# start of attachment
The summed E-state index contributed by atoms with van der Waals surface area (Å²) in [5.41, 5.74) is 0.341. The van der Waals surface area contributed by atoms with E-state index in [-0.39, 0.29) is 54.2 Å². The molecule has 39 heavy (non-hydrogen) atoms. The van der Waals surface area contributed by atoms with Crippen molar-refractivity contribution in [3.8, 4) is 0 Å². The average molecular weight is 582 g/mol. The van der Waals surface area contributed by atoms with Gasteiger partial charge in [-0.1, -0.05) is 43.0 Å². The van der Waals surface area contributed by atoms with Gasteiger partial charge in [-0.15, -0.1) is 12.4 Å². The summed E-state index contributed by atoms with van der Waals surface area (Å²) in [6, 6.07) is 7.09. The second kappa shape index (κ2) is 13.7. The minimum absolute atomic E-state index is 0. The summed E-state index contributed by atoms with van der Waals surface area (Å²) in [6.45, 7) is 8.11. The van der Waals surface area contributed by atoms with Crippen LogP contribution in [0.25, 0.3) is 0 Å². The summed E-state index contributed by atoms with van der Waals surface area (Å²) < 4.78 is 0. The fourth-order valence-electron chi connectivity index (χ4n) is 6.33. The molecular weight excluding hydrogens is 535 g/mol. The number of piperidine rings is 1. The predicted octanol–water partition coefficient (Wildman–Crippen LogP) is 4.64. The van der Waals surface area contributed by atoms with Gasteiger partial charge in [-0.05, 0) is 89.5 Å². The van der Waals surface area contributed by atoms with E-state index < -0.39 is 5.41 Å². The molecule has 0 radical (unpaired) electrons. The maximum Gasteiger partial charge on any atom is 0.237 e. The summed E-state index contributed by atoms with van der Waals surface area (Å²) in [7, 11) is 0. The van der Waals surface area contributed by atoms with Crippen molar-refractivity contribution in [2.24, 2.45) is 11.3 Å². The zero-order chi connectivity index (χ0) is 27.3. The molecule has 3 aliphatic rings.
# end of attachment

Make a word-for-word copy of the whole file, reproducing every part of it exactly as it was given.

The summed E-state index contributed by atoms with van der Waals surface area (Å²) in [5.41, 5.74) is 0.341. The van der Waals surface area contributed by atoms with E-state index in [-0.39, 0.29) is 54.2 Å². The molecule has 39 heavy (non-hydrogen) atoms. The van der Waals surface area contributed by atoms with Crippen molar-refractivity contribution in [3.8, 4) is 0 Å². The average molecular weight is 582 g/mol. The van der Waals surface area contributed by atoms with Gasteiger partial charge in [-0.1, -0.05) is 43.0 Å². The van der Waals surface area contributed by atoms with Gasteiger partial charge in [-0.15, -0.1) is 12.4 Å². The summed E-state index contributed by atoms with van der Waals surface area (Å²) in [6, 6.07) is 7.09. The second kappa shape index (κ2) is 13.7. The minimum absolute atomic E-state index is 0. The summed E-state index contributed by atoms with van der Waals surface area (Å²) in [6.45, 7) is 8.11. The van der Waals surface area contributed by atoms with Crippen LogP contribution in [0.25, 0.3) is 0 Å². The summed E-state index contributed by atoms with van der Waals surface area (Å²) < 4.78 is 0. The fourth-order valence-electron chi connectivity index (χ4n) is 6.33. The molecular weight excluding hydrogens is 535 g/mol. The number of piperidine rings is 1. The predicted octanol–water partition coefficient (Wildman–Crippen LogP) is 4.64. The van der Waals surface area contributed by atoms with Gasteiger partial charge in [-0.05, 0) is 89.5 Å². The van der Waals surface area contributed by atoms with E-state index < -0.39 is 5.41 Å². The molecule has 0 radical (unpaired) electrons. The maximum Gasteiger partial charge on any atom is 0.237 e. The summed E-state index contributed by atoms with van der Waals surface area (Å²) in [7, 11) is 0. The van der Waals surface area contributed by atoms with Crippen molar-refractivity contribution in [2.24, 2.45) is 11.3 Å². The zero-order chi connectivity index (χ0) is 27.3. The molecule has 3 aliphatic rings.